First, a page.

FunNature & AnimalOcean water breaks a new temperature record in 2019

Ocean water breaks a new temperature record in 2019

A new study published in the journal Advances in Atmospheric Sciences confirms this: The warming of the oceans is not only increasing, it is accelerating. In 2019 the highest temperature was recorded since there is data , especially in the area that goes between the surface and the first 2,000 meters of depth.

In addition, the rise is not punctual but is part of a very clear trend: the temperature in the oceans in the last ten years has been the highest recorded so far , and so has been in turn that of the last five years .

According to the study, the ocean temperature in 2019 is about 0.075 ° C above the 1981-2010 average. To explain what this figure means, the authors resort to a chilling simile: in the last twenty-five years the oceans have received an amount of heat equivalent to 3.6 billion explosions from atomic bombs like the one in Hiroshima.

The work was carried out by scientists from eleven institutions in different parts of the world who used a new analysis system to examine two independent data sets of ocean water temperatures. In this way, it was possible to examine the changes in ocean temperatures since the 1950s, discovering, for example, that in the last three decades (1987-2019) warming has been 450% higher than the period that includes the previous three decades. (1955-1986).

Why is warming of the oceans relevant (and worrying)?

It is estimated that, since 1970, the oceans have absorbed more than 90% of the heat produced as a result of the emission of greenhouse gases , while less than 4% of it would have gone to the land and the atmosphere. Therefore, if we are only left with the data for the increase in atmospheric temperatures, which is the one that is usually handled, we will be seeing only the tip of the iceberg. ” If we want to understand global warming, we have to study the warming of the oceans, ” emphasizes John Abraham, professor at the University of St. Thomas in the US and co-author of the work.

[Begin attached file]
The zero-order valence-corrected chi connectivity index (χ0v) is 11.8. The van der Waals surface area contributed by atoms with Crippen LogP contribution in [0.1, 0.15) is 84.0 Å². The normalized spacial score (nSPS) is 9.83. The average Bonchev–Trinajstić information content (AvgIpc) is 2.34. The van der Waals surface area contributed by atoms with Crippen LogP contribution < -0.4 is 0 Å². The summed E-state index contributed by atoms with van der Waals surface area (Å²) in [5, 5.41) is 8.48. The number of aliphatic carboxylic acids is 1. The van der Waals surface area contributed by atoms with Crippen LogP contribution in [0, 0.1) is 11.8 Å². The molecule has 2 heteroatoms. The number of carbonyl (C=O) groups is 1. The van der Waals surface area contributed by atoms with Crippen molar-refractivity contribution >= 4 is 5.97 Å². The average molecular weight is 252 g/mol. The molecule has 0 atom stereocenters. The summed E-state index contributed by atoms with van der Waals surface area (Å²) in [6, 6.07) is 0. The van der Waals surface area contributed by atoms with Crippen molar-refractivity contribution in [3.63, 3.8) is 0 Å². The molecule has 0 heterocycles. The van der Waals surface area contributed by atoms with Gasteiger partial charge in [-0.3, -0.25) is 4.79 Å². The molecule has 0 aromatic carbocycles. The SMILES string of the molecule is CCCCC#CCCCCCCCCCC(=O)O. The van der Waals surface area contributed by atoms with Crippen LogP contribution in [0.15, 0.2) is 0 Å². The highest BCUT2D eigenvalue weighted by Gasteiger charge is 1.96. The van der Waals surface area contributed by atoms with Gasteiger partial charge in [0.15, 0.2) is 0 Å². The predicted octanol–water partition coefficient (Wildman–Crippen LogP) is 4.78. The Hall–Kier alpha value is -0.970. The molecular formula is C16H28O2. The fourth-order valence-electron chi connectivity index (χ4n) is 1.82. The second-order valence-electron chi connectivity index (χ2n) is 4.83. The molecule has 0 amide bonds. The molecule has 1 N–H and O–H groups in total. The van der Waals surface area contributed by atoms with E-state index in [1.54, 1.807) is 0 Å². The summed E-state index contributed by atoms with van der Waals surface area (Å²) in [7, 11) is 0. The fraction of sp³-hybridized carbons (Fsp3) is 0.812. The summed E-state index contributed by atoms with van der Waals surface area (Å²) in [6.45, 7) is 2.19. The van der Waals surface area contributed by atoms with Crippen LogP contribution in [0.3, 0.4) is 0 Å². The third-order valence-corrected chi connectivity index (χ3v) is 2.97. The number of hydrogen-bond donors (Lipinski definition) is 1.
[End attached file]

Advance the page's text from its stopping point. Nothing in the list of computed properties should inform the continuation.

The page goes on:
We do not live in the sea, but what happens there affects us, and a lot, since the relationship between the ocean and the atmosphere is very close. The warming of the oceans causes changes in the atmospheric circulation that can cause droughts, floods and changes in the rainfall regime anywhere on the planet. Not to mention rising sea levels, which threatens to wipe out some of the most densely populated cities on the planet.

Marine life is also affected by warming waters. The authors cite the example of what has been called “La Gota” (the blob), a huge mass of warm water detected in the Pacific in 2013. “ The drop caused very serious damage to marine life and affected phytoplankton , zooplankton, fish and whales ”, recalls Kevin Trenberth, researcher at the US National Center for Atmospheric Research and co-author of the study. “These manifestations of global warming have serious consequences.”

The team of scientists is now investigating the implications of this warming of the oceans on issues such as the buoyancy of water, a characteristic that in turn determines the distribution of nutrients and heat in the oceans.

In September 2019 the Intergovernmental Panel on Climate Change (IPCC) published its special report on oceans in which it recalled that very profound changes are taking place in the oceans and in the cryosphere, some of which are irreversible, even if they are fulfilled. the most optimistic scenarios for reducing greenhouse gas emissions.

Allies against climate change

As we have already seen, global warming takes its toll on the oceans, but these may in turn be part of the solution. The oceans are known to function as a sink for CO2 and have an enormous capacity to absorb it: up to 31% of all anthropogenic CO2, according to a study published in the journal Science in 2019. They do not have that fame, but the oceans they are, surely, the true lungs of the planet.

The authors of the work just published in the journal Advances in Atmospheric Sciences conclude that action is urgent because if we do so, we can mitigate many of the negative effects of global warming. ” The price we pay for the rise in ocean temperature is high: reduction of dissolved oxygen in water, loss of marine biodiversity, increased storms, reduced fishing and economies that depend on the sea “, reflects Lijing Cheng , a researcher at the Institute of Atmospheric Physics of the Chinese Academy of Sciences and lead author of the work. “However, the more we reduce greenhouse gases, the less the ocean will warm. The way forward is clear: reduce, reuse, recycle and transition to clean energy systems,” he concludes.

Reference: Cheng et al. 2020. Record-Setting Ocean Warmth Continued in 2019. Advances in Atmospheric Sciences 37 (2) 137–142

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